WEDNESDAY & THURSDAY: March of the Penguins (Luc Jacquet, France, 2005) 4:15, 5:30, 7:45, 8:40 p.m.; also Thurs 6:30 p.m. Wheel of Time (Werner Herzog, Germany, 2003) 5, 7 p.m. Machuca (Andrés Wood, Chile, 2004) 8:50 p.m.
WEDNESDAY: "Unleashed," a canine film series, screens "Works by William Wegman," the Weimaraner fancier who's moved from art star to dog star with shorts like The Hardly Boys in Hardly Gold, Dog Baseball, and more 7 p.m.
1727 Haight (at Cole), 668-3994, www.redvicmoviehouse.com. $7 save as noted. There's a spot on the couch for you at this collectively owned rep house.
WEDNESDAY: The Red Vic celebrates its 25th anniversary with Hal Ashby's evergreen cult hit Harold and Maude (1971) 2, 4 p.m.
SUNDAY & MONDAY: Two Danish Brothers (Susanne Bier, 2004) are caught up in the Afghan war 7, 9:20 p.m.; also Sun 2, 4:20 p.m.
Berkeley Repertory Theatre, 2025 Addison (near Shattuck), Berkeley, (510) 647-2949 for venue; (925) 225-9490 and www.sfjff.org for the San Francisco Jewish Film Festival, $11 save as noted. This legit theater hosts the 25th San Francisco Jewish Film Festival for six days starting Sunday.
SUNDAY: 100 Children (Schwartz and Margolin, Israel) 11:45 a.m. "Peace One Day," a youth program 2 p.m. Keep Not Silent (Alexander, Israel) 4 p.m. Rashevski's Tango (Garbarski, Belgium) 6:30 p.m. Massacre (Borgmann, Slim, and Theissen, France) 8:45 p.m.
MONDAY: Ydessa, the Bears, and Etc. (Varda, France) 2 p.m. Anya (Marzynski) 3:45 p.m. Campfire (Cedar, Israel) 6 p.m. Zero Degrees of Separation (Flanders, Canada) 8:30 p.m.
TUESDAY: A series on blacklisting screens The Front (Martin Ritt, 1976). Free 1 p.m. A good twisty Gothic, The Locket (John Brahm, 1946) 3:30 p.m. Arna's Children (Danniel and Khamis, Israel) 5 p.m. On the Objection Front (Tsur, Israel) 6:45 p.m. Wall (Bitton, France/Israel) 8:45 p.m.
3117 and 3125 16th St. (at Valencia), 863-1087, www.roxie.com. $8 save as noted. Short-run repertory on two screens, separated by a bar, in one of the most adventurously programmed theaters in the USA.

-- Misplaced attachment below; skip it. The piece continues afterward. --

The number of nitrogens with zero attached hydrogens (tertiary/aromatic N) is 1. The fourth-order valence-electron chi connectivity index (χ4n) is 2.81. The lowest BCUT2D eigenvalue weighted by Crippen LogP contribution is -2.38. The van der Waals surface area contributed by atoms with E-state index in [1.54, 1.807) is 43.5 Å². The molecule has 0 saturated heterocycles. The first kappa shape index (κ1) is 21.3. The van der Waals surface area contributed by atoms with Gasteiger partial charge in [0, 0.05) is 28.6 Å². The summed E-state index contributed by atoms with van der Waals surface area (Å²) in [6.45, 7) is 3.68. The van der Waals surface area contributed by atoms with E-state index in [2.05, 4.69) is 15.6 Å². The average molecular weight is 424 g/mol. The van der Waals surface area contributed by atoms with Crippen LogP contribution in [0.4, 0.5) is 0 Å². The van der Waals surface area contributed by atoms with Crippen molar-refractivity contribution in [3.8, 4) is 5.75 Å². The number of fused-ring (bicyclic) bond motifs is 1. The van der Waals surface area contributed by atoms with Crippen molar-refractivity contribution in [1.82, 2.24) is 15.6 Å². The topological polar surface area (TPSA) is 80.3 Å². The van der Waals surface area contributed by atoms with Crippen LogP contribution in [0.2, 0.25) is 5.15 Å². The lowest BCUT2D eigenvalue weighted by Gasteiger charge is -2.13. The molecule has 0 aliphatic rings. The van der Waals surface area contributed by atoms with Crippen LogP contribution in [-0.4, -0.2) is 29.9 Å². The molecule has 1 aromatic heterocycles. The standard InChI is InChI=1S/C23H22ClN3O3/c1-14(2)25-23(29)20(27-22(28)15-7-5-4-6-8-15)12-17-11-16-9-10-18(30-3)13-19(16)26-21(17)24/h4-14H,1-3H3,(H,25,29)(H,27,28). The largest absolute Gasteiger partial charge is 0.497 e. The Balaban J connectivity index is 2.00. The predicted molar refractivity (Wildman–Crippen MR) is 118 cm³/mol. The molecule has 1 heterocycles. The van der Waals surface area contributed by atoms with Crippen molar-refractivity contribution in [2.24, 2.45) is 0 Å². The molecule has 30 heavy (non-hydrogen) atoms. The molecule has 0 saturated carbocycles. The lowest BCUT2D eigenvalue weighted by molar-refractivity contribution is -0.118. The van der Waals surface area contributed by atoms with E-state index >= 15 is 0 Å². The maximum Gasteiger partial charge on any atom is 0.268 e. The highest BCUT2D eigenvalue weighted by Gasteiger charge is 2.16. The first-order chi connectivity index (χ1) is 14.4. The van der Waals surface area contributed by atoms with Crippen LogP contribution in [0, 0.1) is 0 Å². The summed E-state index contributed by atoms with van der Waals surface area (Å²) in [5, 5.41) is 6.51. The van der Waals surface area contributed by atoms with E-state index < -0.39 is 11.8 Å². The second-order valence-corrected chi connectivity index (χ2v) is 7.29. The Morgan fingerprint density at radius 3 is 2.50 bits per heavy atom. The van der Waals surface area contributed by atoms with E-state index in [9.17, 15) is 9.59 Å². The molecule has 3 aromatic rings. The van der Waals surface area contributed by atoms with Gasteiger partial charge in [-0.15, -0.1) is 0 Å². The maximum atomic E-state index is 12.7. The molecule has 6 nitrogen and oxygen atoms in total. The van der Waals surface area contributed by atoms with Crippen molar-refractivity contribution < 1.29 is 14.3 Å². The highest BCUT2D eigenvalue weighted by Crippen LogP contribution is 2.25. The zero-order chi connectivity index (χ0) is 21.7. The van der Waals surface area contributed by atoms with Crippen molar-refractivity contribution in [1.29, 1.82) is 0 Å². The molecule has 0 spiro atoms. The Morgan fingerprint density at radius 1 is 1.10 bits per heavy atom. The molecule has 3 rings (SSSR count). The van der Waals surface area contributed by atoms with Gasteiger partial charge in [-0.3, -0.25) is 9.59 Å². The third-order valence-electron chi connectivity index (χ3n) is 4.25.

WEDNESDAY & THURSDAY: The 48 Hour Film Project screens movies made from scratch last weekend by local contestants in this popular game 7, 9:30 p.m. The Power of Nightmares (Adam Curtis, U.K., 2004). $10 7 p.m.
SAN FRANCISCO MUSEUM OF MODERN ART
DAILY (Closed Wednesdays): "Photographers in Focus," a program of shorts 11 a.m. Richard Tuttle: Never Not an Artist (Chris Maybach, 2005) 1 p.m.; also Thurs 7 p.m. Episodes 236 and 365 of the vampire soap Dark Shadows (1967) 3 p.m.
SAN FRANCISCO PUBLIC LIBRARY
Koret Auditorium, Lower Level, 100 Larkin (at Grove), 557-4400, http://sfpl.lib.ca.us/. A weekly video program screens on Thursdays and occasional other days. Free.
SATURDAY (July 30): The series concludes with We're No Monks (Pema Dhondup, India, 2004), about four friends who live in the Dalai Lama's exile headquarters. Director in person 2 p.m.
Gunn High School Campus, 780 Arastradero (at Foothill Expressway), Palo Alto, (650) 354-8263, www.spangenbergtheatre.com. This refurbished Center for the Arts offers a 35mm film series on a large 30-foot screen. $5.
WEDNESDAY & THURSDAY: Ladies in Lavender (Charles Dance, U.K., 2004) 6:10 p.m. Machuca (Andrés Wood, Chile, 2004) 8:10 p.m.
STARTS FRIDAY: Call for program.
SATURDAY (July 30): Screen 360: Films for Children of the World presents two all-ages programs -- "Vitamin W," billed as "films to fortify developing worldly minds for ages 4 and up," includes movies from Germany, Norway, and Iran 1 p.m. "Who's the Dreamer?" for ages 9 and up includes a German film, To Fly, about the moment kids decide to become scientists 3 p.m. Separate admission, $7 per program (under 16 $5).
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